Wednesday, February 11, 2009

Big$hot Review

Big$hot, developed and published by Rusty Axe Games.
The Good: Straightforward interface, variety of properties to purchase, very capable AI opponents
The Not So Good: Boring slow pace and sluggish growth due to expensive properties, repetitive and monotonous gameplay with limited strategic options, insufficient tutorial makes the game difficult for beginners, questionable AI trades, fixed starting economy options, lacks multiplayer, limited visuals
What say you? There may be a decent business strategy game in here somewhere, but it’s obscured by too many basic design problems and a less-than-helpful tutorial: 4/8

MY POORLY WRITTEN INTRODUCTION
With the fantastic shape the U.S. economy is in, it’s difficult to make any money in real estate these days. Of course, we can always resort to the wonderful world of computer gaming for escapism during these troubled times. Instead of shooting aliens in the face, you could resort to trying your hand at developing commercial property. The developer behind the house-flipping game Real E$tate Empire is back with another “$” title: Big$hot. Instead of improving houses, now you are snatching up businesses and turning them around to reap large profits. Well, hopefully.

GRAPHICS AND SOUND
Big$hot features typical casual game graphics: simple. The city landscape you are operating in remains the same collection of 2-D buildings for each game in all the same locations. The city exhibits an average level of detail, but there are few animations: just the “for sale” signs and some weird reflection effect that appears every once in a while. There are a number of character portraits to choose from, but this isn’t a terribly important feature to be honest. The game is also fixed at a windowed resolution of 800 by 600 pixels, squandering desktop space that could have been used to provide more information on the main screen. As it stands, a lot of pertinent information is always a couple of mouse clicks away. While the sound effects of Big$hot are underwhelming (just some notifications), I do like the music. Overall, Big$hot is not a very exciting gaming experience in terms of graphics or sound design.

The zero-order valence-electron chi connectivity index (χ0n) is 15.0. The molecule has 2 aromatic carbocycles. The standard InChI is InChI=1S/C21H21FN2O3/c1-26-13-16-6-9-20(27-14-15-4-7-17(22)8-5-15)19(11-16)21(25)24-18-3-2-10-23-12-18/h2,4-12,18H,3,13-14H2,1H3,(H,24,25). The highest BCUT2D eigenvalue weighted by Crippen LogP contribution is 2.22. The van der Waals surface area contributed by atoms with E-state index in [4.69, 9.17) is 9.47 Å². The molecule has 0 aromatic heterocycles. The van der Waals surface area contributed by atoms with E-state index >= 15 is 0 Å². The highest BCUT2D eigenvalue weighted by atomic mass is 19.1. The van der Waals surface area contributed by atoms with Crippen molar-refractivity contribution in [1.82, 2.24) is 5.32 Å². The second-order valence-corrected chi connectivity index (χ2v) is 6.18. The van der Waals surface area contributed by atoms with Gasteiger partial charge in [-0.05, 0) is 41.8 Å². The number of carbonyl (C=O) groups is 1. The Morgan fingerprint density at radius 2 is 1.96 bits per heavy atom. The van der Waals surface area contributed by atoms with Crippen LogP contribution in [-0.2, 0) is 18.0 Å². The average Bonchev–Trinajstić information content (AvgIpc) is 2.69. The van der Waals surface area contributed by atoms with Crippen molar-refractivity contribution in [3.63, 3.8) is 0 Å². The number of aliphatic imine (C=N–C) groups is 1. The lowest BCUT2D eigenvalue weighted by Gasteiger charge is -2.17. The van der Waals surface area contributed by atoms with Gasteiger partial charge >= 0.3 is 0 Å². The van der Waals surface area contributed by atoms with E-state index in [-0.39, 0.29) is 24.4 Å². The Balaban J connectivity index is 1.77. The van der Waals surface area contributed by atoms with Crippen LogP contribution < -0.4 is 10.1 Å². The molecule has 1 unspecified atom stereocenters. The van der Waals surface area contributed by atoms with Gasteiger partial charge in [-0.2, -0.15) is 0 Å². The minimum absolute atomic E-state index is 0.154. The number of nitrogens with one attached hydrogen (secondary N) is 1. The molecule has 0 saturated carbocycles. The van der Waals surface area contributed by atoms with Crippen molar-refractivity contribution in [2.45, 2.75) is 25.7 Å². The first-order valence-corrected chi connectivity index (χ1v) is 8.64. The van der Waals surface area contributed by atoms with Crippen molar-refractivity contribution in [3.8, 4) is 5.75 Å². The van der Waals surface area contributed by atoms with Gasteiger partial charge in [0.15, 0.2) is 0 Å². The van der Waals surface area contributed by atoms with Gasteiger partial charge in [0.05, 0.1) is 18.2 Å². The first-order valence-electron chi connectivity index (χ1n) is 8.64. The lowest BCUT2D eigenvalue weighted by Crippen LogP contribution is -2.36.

ET AL.
The object of Big$hot is to make tons of money buy purchasing, improving, and selling businesses. You start out by choosing a character portrait, a purely aesthetic decision that doesn’t affect gameplay, but there is a wide variety to select from. The game can be played on five difficulty settings, from “hard” to “utterly impossible.” Game length can also be chosen; a twelve-month game can take minutes, while an eight-year game will last a considerable length of time. The game does not scale to the length, so expensive properties will only be accessible during longer matches and a twelve month game will behave similarly to the first twelve months of other game types. You also get to select from a number of starting properties that are always the game. It’s usually a very simple decision, as there is one property that already has improvements and is poised to make money right from the start. The game advertises replay value, but I see the same starting properties with the same values and the same auctions at the same time each and every game. Ho hum. There isn’t the ability to have the game randomly choose one for you (other than simply holding down the selection arrow and not looking at the game screen), so starting strategies will not be that varied. This shortcoming is augmented by the lack of customization features: you will always have the same initial cash, maximum loan amount, lending rate, and starting economy. It’s odd that Big$hot simply does not give you the ability to choose starting values that would result in a different approach to the game. Big$hot is fundamentally different from most property-purchasing games, so it’s quite a limitation that the tutorial is so poor. Just the basics are covered, and the lack of strategic advice beyond the first two or three months leads to a lot of problems for new players dealing with the mechanics. The lack of a game manual makes this an even bigger issue. Also, for a game that screams “competitive multiplayer,” it’s surprising that Big$hot doesn’t offer any gameplay against other humans, either on the Internet or simply on the same computer. I dislike being told how to play a game through fixed initial settings, and the lack of adequate features makes Big$hot less enticing.